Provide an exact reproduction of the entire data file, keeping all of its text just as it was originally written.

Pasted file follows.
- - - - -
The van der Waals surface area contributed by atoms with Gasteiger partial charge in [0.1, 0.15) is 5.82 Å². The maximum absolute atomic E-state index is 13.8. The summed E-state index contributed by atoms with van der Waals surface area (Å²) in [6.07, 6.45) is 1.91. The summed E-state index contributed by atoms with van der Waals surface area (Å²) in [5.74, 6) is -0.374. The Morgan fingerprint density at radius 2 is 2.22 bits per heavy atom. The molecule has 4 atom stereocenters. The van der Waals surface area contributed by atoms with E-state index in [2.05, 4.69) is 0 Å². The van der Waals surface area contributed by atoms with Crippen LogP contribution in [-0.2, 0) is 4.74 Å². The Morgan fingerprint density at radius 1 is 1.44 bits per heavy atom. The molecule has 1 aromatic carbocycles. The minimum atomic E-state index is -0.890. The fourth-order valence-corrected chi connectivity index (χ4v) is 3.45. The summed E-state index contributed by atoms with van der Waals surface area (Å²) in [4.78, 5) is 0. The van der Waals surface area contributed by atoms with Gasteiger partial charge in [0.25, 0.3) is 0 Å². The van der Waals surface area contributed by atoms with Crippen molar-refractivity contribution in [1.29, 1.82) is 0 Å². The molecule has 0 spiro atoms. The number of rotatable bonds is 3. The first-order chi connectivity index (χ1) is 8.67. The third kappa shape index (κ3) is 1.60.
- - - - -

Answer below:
The van der Waals surface area contributed by atoms with Gasteiger partial charge in [0.1, 0.15) is 5.82 Å². The maximum absolute atomic E-state index is 13.8. The summed E-state index contributed by atoms with van der Waals surface area (Å²) in [6.07, 6.45) is 1.91. The summed E-state index contributed by atoms with van der Waals surface area (Å²) in [5.74, 6) is -0.374. The Morgan fingerprint density at radius 2 is 2.22 bits per heavy atom. The molecule has 4 atom stereocenters. The van der Waals surface area contributed by atoms with E-state index in [2.05, 4.69) is 0 Å². The van der Waals surface area contributed by atoms with Crippen LogP contribution in [-0.2, 0) is 4.74 Å². The Morgan fingerprint density at radius 1 is 1.44 bits per heavy atom. The molecule has 1 aromatic carbocycles. The minimum atomic E-state index is -0.890. The fourth-order valence-corrected chi connectivity index (χ4v) is 3.45. The summed E-state index contributed by atoms with van der Waals surface area (Å²) in [4.78, 5) is 0. The van der Waals surface area contributed by atoms with Gasteiger partial charge in [0.25, 0.3) is 0 Å². The van der Waals surface area contributed by atoms with Crippen molar-refractivity contribution in [1.29, 1.82) is 0 Å². The molecule has 0 spiro atoms. The number of rotatable bonds is 3. The first-order chi connectivity index (χ1) is 8.67. The third kappa shape index (κ3) is 1.60.